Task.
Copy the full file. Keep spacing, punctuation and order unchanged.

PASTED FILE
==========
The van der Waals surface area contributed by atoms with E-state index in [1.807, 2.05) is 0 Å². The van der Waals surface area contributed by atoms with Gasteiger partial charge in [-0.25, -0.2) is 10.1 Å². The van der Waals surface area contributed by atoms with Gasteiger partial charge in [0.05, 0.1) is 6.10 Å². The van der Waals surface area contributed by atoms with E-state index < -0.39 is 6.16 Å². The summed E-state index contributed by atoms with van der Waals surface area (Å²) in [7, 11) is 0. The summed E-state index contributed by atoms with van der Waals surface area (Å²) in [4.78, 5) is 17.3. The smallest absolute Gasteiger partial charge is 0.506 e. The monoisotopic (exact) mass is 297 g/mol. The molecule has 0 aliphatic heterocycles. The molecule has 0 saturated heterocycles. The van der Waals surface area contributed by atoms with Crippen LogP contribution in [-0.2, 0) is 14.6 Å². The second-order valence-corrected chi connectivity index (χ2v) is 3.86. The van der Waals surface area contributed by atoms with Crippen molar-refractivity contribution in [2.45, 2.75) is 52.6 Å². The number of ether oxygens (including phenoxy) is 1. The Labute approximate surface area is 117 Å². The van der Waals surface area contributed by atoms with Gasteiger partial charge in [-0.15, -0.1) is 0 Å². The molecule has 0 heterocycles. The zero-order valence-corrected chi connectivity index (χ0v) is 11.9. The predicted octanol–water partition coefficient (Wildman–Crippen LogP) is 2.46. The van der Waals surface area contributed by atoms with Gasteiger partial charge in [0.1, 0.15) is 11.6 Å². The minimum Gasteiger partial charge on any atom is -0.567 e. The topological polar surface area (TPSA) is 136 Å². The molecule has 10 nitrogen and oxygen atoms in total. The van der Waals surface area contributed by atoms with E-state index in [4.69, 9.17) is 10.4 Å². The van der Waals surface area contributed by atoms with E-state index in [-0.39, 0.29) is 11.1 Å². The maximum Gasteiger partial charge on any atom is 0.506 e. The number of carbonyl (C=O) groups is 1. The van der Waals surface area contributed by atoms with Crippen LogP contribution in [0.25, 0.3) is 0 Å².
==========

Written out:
The van der Waals surface area contributed by atoms with E-state index in [1.807, 2.05) is 0 Å². The van der Waals surface area contributed by atoms with Gasteiger partial charge in [-0.25, -0.2) is 10.1 Å². The van der Waals surface area contributed by atoms with Gasteiger partial charge in [0.05, 0.1) is 6.10 Å². The van der Waals surface area contributed by atoms with E-state index < -0.39 is 6.16 Å². The summed E-state index contributed by atoms with van der Waals surface area (Å²) in [7, 11) is 0. The summed E-state index contributed by atoms with van der Waals surface area (Å²) in [4.78, 5) is 17.3. The smallest absolute Gasteiger partial charge is 0.506 e. The monoisotopic (exact) mass is 297 g/mol. The molecule has 0 aliphatic heterocycles. The molecule has 0 saturated heterocycles. The van der Waals surface area contributed by atoms with Crippen LogP contribution in [-0.2, 0) is 14.6 Å². The second-order valence-corrected chi connectivity index (χ2v) is 3.86. The van der Waals surface area contributed by atoms with Crippen molar-refractivity contribution in [2.45, 2.75) is 52.6 Å². The number of ether oxygens (including phenoxy) is 1. The Labute approximate surface area is 117 Å². The van der Waals surface area contributed by atoms with Gasteiger partial charge in [-0.15, -0.1) is 0 Å². The molecule has 0 heterocycles. The zero-order valence-corrected chi connectivity index (χ0v) is 11.9. The predicted octanol–water partition coefficient (Wildman–Crippen LogP) is 2.46. The van der Waals surface area contributed by atoms with Gasteiger partial charge in [0.1, 0.15) is 11.6 Å². The minimum Gasteiger partial charge on any atom is -0.567 e. The topological polar surface area (TPSA) is 136 Å². The molecule has 10 nitrogen and oxygen atoms in total. The van der Waals surface area contributed by atoms with E-state index in [4.69, 9.17) is 10.4 Å². The van der Waals surface area contributed by atoms with E-state index in [-0.39, 0.29) is 11.1 Å². The maximum Gasteiger partial charge on any atom is 0.506 e. The number of carbonyl (C=O) groups is 1. The van der Waals surface area contributed by atoms with Crippen LogP contribution in [0.25, 0.3) is 0 Å².